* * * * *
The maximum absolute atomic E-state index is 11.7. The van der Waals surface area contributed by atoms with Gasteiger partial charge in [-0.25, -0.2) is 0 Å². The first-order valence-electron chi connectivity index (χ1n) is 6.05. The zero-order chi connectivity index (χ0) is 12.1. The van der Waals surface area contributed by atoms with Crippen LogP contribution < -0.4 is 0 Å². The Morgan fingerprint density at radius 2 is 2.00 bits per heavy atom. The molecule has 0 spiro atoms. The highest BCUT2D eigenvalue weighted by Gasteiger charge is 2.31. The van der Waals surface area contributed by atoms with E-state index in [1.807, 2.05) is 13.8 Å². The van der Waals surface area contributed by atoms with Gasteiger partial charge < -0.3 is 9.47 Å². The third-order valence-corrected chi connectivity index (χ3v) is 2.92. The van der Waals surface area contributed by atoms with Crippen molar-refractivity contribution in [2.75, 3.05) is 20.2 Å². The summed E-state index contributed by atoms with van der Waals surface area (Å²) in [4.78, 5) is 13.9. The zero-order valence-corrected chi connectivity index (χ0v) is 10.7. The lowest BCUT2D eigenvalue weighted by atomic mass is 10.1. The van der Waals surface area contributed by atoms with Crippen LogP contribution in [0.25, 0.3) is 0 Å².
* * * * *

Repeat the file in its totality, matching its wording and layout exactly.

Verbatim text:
The maximum absolute atomic E-state index is 11.7. The van der Waals surface area contributed by atoms with Gasteiger partial charge in [-0.25, -0.2) is 0 Å². The first-order valence-electron chi connectivity index (χ1n) is 6.05. The zero-order chi connectivity index (χ0) is 12.1. The van der Waals surface area contributed by atoms with Crippen LogP contribution < -0.4 is 0 Å². The Morgan fingerprint density at radius 2 is 2.00 bits per heavy atom. The molecule has 0 spiro atoms. The highest BCUT2D eigenvalue weighted by Gasteiger charge is 2.31. The van der Waals surface area contributed by atoms with E-state index in [1.807, 2.05) is 13.8 Å². The van der Waals surface area contributed by atoms with Gasteiger partial charge < -0.3 is 9.47 Å². The third-order valence-corrected chi connectivity index (χ3v) is 2.92. The van der Waals surface area contributed by atoms with Crippen molar-refractivity contribution in [2.75, 3.05) is 20.2 Å². The summed E-state index contributed by atoms with van der Waals surface area (Å²) in [4.78, 5) is 13.9. The zero-order valence-corrected chi connectivity index (χ0v) is 10.7. The lowest BCUT2D eigenvalue weighted by atomic mass is 10.1. The van der Waals surface area contributed by atoms with Crippen LogP contribution in [0.25, 0.3) is 0 Å².